I'm currently a research assistant in the UW SAMPL research group, working on programming languages (PL) and machine learning (ML) systems research. I received my B.S. in Computer Science from the Allen School at UW in June 2020, under the supervision of Zachary Tatlock. My senior thesis on simulating DTR can be found under the "Publications and Preprints" section.
Broadly speaking, my research lies in (and around) the intersection of programming languages, machine learning, and systems. I enjoy synthesizing new techniques using ideas from each area, with an emphasis on improving large systems. You can find some research projects which I have contributed to and more specific interests below.
DTR. Dynamic Tensor Rematerialization (DTR) is a dynamic runtime technique for reducing peak memory requirements when training deep learning models. DTR is a dynamic "checkpointing" method which frees and recomputes intermediate computations as needed, thus trading more compute for less space. Unlike existing checkpointing methods which require offline planning, DTR operates fully in the runtime, enabling checkpointing for arbitrarily dynamic models. Check out our preprint for more details.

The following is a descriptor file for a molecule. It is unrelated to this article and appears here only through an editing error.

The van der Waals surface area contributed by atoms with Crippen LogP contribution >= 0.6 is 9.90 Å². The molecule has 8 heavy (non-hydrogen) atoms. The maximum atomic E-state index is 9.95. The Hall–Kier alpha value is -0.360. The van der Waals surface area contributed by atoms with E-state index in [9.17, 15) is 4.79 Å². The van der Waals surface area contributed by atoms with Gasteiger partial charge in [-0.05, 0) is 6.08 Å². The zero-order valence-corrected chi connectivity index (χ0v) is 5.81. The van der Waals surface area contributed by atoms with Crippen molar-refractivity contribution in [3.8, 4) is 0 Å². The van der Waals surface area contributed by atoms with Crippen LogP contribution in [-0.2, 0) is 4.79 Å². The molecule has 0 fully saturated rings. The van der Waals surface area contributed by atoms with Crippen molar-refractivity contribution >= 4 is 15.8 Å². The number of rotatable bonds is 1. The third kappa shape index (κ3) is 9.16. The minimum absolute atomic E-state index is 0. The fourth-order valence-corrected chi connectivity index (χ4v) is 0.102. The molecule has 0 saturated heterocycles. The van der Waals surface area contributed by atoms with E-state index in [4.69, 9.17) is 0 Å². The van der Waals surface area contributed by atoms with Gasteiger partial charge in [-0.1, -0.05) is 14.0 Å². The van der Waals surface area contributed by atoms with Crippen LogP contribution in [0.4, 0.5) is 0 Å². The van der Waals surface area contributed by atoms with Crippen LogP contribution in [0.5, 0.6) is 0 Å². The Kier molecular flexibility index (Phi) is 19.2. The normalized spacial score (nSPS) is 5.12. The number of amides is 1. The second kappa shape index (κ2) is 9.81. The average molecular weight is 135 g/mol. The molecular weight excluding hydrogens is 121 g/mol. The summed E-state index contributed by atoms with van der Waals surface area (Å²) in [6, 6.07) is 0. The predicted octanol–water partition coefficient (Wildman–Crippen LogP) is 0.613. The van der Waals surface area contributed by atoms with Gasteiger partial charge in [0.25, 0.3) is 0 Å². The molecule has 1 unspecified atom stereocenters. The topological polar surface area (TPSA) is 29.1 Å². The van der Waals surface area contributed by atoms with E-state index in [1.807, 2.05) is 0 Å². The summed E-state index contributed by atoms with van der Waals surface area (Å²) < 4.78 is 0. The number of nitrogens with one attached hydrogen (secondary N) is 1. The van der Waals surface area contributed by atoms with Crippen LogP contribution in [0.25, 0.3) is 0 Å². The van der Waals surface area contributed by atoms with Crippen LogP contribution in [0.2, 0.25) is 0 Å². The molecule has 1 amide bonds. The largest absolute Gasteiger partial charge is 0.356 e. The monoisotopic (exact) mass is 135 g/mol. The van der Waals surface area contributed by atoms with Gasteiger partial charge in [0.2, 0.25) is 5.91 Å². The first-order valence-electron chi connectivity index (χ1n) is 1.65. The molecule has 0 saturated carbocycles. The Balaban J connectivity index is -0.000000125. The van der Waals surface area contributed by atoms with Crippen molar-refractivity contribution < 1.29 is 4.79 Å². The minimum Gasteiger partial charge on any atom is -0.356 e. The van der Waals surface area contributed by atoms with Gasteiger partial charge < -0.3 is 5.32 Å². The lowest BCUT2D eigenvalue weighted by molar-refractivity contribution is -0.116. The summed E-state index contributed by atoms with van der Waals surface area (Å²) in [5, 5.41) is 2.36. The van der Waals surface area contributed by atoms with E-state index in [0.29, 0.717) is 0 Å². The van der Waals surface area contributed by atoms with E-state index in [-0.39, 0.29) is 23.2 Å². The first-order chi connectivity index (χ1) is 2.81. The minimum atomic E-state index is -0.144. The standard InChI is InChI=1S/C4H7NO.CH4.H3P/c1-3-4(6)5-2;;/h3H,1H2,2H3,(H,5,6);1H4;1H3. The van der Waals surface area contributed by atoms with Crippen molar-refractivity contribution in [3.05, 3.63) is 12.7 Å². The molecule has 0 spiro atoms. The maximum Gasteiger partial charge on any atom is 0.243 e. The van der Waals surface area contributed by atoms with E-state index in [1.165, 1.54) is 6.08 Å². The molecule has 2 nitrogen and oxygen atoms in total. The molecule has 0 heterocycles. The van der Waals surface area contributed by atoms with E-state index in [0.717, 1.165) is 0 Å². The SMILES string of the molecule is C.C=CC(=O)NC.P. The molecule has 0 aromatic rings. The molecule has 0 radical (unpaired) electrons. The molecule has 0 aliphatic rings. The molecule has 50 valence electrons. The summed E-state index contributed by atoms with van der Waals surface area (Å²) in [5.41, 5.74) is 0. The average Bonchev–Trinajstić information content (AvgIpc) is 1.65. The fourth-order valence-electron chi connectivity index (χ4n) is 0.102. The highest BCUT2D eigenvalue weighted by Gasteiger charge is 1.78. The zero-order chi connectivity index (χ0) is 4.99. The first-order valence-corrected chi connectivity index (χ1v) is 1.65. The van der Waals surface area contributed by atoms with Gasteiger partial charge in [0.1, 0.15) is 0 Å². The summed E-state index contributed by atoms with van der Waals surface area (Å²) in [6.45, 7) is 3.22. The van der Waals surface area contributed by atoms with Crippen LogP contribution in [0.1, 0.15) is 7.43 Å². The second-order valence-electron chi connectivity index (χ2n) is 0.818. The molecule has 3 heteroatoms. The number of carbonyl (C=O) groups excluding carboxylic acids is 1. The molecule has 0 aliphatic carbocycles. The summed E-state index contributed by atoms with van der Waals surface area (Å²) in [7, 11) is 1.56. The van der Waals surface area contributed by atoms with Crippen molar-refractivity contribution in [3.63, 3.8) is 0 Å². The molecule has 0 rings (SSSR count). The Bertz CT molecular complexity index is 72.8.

Program synthesis. Forthcoming.
Publications and Preprints
 Dynamic Tensor Rematerialization
Marisa Kirisame,† Steven Lyubomirsky,† Altan Haan,† Jennifer Brennan, Mike He, Jared Roesch, Tianqi Chen, Zachary Tatlock.
arXiv preprint, 2020.
 Simulating Dynamic Tensor Rematerialization*
Altan Haan, supervised by Zachary Tatlock.
Honors thesis, 2020.